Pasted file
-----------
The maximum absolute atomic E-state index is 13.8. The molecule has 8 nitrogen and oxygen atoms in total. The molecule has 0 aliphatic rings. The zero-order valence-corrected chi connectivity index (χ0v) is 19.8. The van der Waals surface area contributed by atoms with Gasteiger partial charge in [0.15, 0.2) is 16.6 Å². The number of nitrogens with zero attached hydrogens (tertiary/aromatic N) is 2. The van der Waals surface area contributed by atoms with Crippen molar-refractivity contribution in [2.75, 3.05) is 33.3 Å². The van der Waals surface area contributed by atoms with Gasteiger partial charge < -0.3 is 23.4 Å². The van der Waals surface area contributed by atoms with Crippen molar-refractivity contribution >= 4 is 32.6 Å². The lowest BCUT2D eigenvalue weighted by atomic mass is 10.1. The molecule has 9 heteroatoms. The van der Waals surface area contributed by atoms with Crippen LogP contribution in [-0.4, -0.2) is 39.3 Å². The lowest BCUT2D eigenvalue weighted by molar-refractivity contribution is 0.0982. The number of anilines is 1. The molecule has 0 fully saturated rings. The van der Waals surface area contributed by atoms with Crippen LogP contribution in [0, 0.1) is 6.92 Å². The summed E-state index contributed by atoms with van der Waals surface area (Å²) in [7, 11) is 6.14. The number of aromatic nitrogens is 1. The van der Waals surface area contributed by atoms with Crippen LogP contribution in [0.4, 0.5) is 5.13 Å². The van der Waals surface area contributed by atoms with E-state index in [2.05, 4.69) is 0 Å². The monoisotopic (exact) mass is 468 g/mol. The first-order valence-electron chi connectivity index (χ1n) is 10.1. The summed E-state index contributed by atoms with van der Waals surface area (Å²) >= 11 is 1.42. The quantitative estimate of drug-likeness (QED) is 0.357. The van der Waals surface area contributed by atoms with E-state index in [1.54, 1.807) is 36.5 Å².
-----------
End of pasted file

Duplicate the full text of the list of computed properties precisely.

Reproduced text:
The maximum absolute atomic E-state index is 13.8. The molecule has 8 nitrogen and oxygen atoms in total. The molecule has 0 aliphatic rings. The zero-order valence-corrected chi connectivity index (χ0v) is 19.8. The van der Waals surface area contributed by atoms with Gasteiger partial charge in [0.15, 0.2) is 16.6 Å². The number of nitrogens with zero attached hydrogens (tertiary/aromatic N) is 2. The van der Waals surface area contributed by atoms with Crippen molar-refractivity contribution in [2.75, 3.05) is 33.3 Å². The van der Waals surface area contributed by atoms with Gasteiger partial charge < -0.3 is 23.4 Å². The van der Waals surface area contributed by atoms with Crippen molar-refractivity contribution >= 4 is 32.6 Å². The lowest BCUT2D eigenvalue weighted by atomic mass is 10.1. The molecule has 9 heteroatoms. The van der Waals surface area contributed by atoms with Crippen LogP contribution in [-0.4, -0.2) is 39.3 Å². The lowest BCUT2D eigenvalue weighted by molar-refractivity contribution is 0.0982. The number of anilines is 1. The molecule has 0 fully saturated rings. The van der Waals surface area contributed by atoms with Crippen LogP contribution in [0, 0.1) is 6.92 Å². The summed E-state index contributed by atoms with van der Waals surface area (Å²) in [7, 11) is 6.14. The number of aromatic nitrogens is 1. The van der Waals surface area contributed by atoms with Crippen LogP contribution in [0.4, 0.5) is 5.13 Å². The van der Waals surface area contributed by atoms with E-state index in [2.05, 4.69) is 0 Å². The monoisotopic (exact) mass is 468 g/mol. The first-order valence-electron chi connectivity index (χ1n) is 10.1. The summed E-state index contributed by atoms with van der Waals surface area (Å²) >= 11 is 1.42. The quantitative estimate of drug-likeness (QED) is 0.357. The van der Waals surface area contributed by atoms with E-state index in [1.54, 1.807) is 36.5 Å².